At my December '15 visit to the Gaffney Freightliner Service Center with an actual weight of 39.5K with good corner weights and front/rear distribution, and Michelin 22.5s (295 and 275) all-around my pressures were set at 120 steer and 90 drive/tag. Rolling pressures, temps, control and ride are all very good.

Safe travels ...
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Old 04-16-2016, 11:17 AM   #10
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Lots of information and opinions about tires and tire inflation.

My limited research seems to indicate that tire manufacturers design tires with a certain amount of sidewall flex included. Over inflating (or under) would seem to be something that should not be done.

Comparing RV to OTR tires is impractical. OTR tires are inflated to maximum load, because that is what they do about half the time. Changing the tire inflation every time they deadheaded could be done but at great time and effort. A coach weight however remains fairly consistent comparatively speaking so optimizing the tire pressures makes sense.

Some interesting facts:
- ribbed tires make better mileage than lug tires.
- partly worn tires make better mileage than new tires.

Who'd a thunk?
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Old 04-16-2016, 11:33 AM   #11
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I've been keeping it pretty simple ... 100 lbs of pressure all around. Seems to work pretty well. No discernable issues with tire temps ... no noticeable impact on wear patterns ... and well within the range of recommendations from both the coach and tire manufacturers.
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Old 04-16-2016, 05:33 PM   #12
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Quote:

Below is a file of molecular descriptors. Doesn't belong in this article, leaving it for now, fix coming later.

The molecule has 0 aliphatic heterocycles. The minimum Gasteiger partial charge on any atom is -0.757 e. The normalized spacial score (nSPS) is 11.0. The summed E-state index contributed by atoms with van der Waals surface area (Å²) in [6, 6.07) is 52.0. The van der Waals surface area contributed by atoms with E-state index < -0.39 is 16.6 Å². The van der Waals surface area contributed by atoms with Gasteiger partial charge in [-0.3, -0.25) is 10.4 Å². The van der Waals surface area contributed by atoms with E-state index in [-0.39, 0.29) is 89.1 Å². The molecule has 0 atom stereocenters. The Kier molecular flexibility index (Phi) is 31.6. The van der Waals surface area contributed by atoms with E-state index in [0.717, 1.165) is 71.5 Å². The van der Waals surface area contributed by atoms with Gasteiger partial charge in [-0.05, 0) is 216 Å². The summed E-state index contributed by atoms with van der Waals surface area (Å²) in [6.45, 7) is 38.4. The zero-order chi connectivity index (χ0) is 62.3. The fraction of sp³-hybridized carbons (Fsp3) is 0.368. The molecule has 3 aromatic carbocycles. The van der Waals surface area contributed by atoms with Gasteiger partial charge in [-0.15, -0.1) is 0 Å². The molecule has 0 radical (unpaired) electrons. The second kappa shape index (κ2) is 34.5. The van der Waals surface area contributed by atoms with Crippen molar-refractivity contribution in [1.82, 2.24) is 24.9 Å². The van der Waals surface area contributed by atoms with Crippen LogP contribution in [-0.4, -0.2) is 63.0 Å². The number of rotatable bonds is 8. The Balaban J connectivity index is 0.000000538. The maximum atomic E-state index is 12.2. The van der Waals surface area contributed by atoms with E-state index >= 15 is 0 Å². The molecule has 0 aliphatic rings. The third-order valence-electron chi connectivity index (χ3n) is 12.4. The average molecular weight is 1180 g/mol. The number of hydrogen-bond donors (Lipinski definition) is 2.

Originally Posted by Dtwallace View Post
As you can see Smitty77, Wryly Blitheís statement is typical of how most motorhome owners run their tire pressures and his explanation is spot on.
However I still question the effect of running any 22.5 tire at 85PSI knowing that lower pressures in this range create more rolling resistance and heat buildup due to more flexing of the side walls than a tighter tire.
I do understand and didnít mention as Wryly Blithe has reminded us, the tag axle carries less weight than would a tandem drive axle of a truck, so the differential in tire pressure to the lower side sounds like it makes perfect sense.
Except that I believe the rolling resistance and heat build-up of a tire is directly proportional to the load it's carrying. If true - and I'm no TireGuy9 so it may not be - the rolling resistance / heat build-up of a lower inflated tire carrying less weight would be the same or similar to a higher-inflated tire carrying more weight.

Theoretically, in a perfect world where we assume the psi's were set to the appropriate amount for the loads, lower-inflated tires carrying less weight don't flex more than higher-inflated tires carrying more weight, so the rolling resistance / heat build-up would be the same or similar between them. If they were all carrying the same weight then of course they'd build up more heat. But they're not carrying the same loads, so they don't.

Or, at least, that's what I believe and have read in dozens of hours of research on the subject, though admittedly I have no measurable scientific evidence to back it up. Logically it makes sense, but scientific reality may very well prove that theory wrong.

All that said, Dtwallace's idea of inflating the tires to higher psi's isn't bad thing (within tolerance limits), and it suits many drivers very well. We're just talking about options here, so...
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Old 04-16-2016, 05:36 PM   #13
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Quote:
Originally Posted by Crasher View Post
If one or both drive tires on one side go flat, the tag is still only going to carry the 40,30, or 25% of the load.
EXCELLENT POINT! I did know that, but failed miserably at factoring it in to my argument. Thank you for the outstanding clarification!
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Old 04-16-2016, 05:43 PM   #14
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Tag's tire PSI vs Drive

Mine are set according to the Michelin load chart. 120 front, 85 drive, 75 tag. The temps are very close to even while rolling. The ride and handling are perfect
That's my story and I'm sticking to it.